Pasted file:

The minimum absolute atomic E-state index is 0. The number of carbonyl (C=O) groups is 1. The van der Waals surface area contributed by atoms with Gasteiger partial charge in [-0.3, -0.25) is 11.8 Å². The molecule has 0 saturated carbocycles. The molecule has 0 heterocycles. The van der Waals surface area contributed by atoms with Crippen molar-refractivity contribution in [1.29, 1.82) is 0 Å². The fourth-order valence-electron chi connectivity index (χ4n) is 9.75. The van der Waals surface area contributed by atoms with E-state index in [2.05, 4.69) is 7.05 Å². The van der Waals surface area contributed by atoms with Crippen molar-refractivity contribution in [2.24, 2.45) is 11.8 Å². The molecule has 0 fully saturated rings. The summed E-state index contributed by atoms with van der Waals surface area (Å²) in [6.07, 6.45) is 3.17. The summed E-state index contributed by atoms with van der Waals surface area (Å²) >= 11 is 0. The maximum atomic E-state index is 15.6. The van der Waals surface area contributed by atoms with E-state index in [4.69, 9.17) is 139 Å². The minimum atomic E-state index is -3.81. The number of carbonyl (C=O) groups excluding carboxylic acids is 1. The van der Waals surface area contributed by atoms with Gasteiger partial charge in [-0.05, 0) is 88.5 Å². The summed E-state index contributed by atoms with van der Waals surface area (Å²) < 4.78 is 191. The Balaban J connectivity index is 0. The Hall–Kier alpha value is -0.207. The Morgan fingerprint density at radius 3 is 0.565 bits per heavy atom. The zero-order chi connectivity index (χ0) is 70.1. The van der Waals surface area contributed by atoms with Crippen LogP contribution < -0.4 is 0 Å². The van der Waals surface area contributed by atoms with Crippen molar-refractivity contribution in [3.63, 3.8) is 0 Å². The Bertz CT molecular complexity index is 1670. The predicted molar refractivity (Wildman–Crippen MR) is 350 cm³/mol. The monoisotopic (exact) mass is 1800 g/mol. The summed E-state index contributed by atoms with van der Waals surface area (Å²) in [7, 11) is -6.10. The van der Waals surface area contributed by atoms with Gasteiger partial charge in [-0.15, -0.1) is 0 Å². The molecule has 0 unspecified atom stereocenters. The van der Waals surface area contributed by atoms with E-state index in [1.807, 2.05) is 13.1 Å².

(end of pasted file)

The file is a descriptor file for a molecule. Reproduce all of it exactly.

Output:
The minimum absolute atomic E-state index is 0. The number of carbonyl (C=O) groups is 1. The van der Waals surface area contributed by atoms with Gasteiger partial charge in [-0.3, -0.25) is 11.8 Å². The molecule has 0 saturated carbocycles. The molecule has 0 heterocycles. The van der Waals surface area contributed by atoms with Crippen molar-refractivity contribution in [1.29, 1.82) is 0 Å². The fourth-order valence-electron chi connectivity index (χ4n) is 9.75. The van der Waals surface area contributed by atoms with E-state index in [2.05, 4.69) is 7.05 Å². The van der Waals surface area contributed by atoms with Crippen molar-refractivity contribution in [2.24, 2.45) is 11.8 Å². The molecule has 0 fully saturated rings. The summed E-state index contributed by atoms with van der Waals surface area (Å²) in [6.07, 6.45) is 3.17. The summed E-state index contributed by atoms with van der Waals surface area (Å²) >= 11 is 0. The maximum atomic E-state index is 15.6. The van der Waals surface area contributed by atoms with E-state index in [4.69, 9.17) is 139 Å². The minimum atomic E-state index is -3.81. The number of carbonyl (C=O) groups excluding carboxylic acids is 1. The van der Waals surface area contributed by atoms with Gasteiger partial charge in [-0.05, 0) is 88.5 Å². The summed E-state index contributed by atoms with van der Waals surface area (Å²) < 4.78 is 191. The Balaban J connectivity index is 0. The Hall–Kier alpha value is -0.207. The Morgan fingerprint density at radius 3 is 0.565 bits per heavy atom. The zero-order chi connectivity index (χ0) is 70.1. The van der Waals surface area contributed by atoms with Crippen LogP contribution < -0.4 is 0 Å². The van der Waals surface area contributed by atoms with Crippen molar-refractivity contribution in [3.63, 3.8) is 0 Å². The Bertz CT molecular complexity index is 1670. The predicted molar refractivity (Wildman–Crippen MR) is 350 cm³/mol. The monoisotopic (exact) mass is 1800 g/mol. The summed E-state index contributed by atoms with van der Waals surface area (Å²) in [7, 11) is -6.10. The van der Waals surface area contributed by atoms with Gasteiger partial charge in [-0.15, -0.1) is 0 Å². The molecule has 0 unspecified atom stereocenters. The van der Waals surface area contributed by atoms with E-state index in [1.807, 2.05) is 13.1 Å².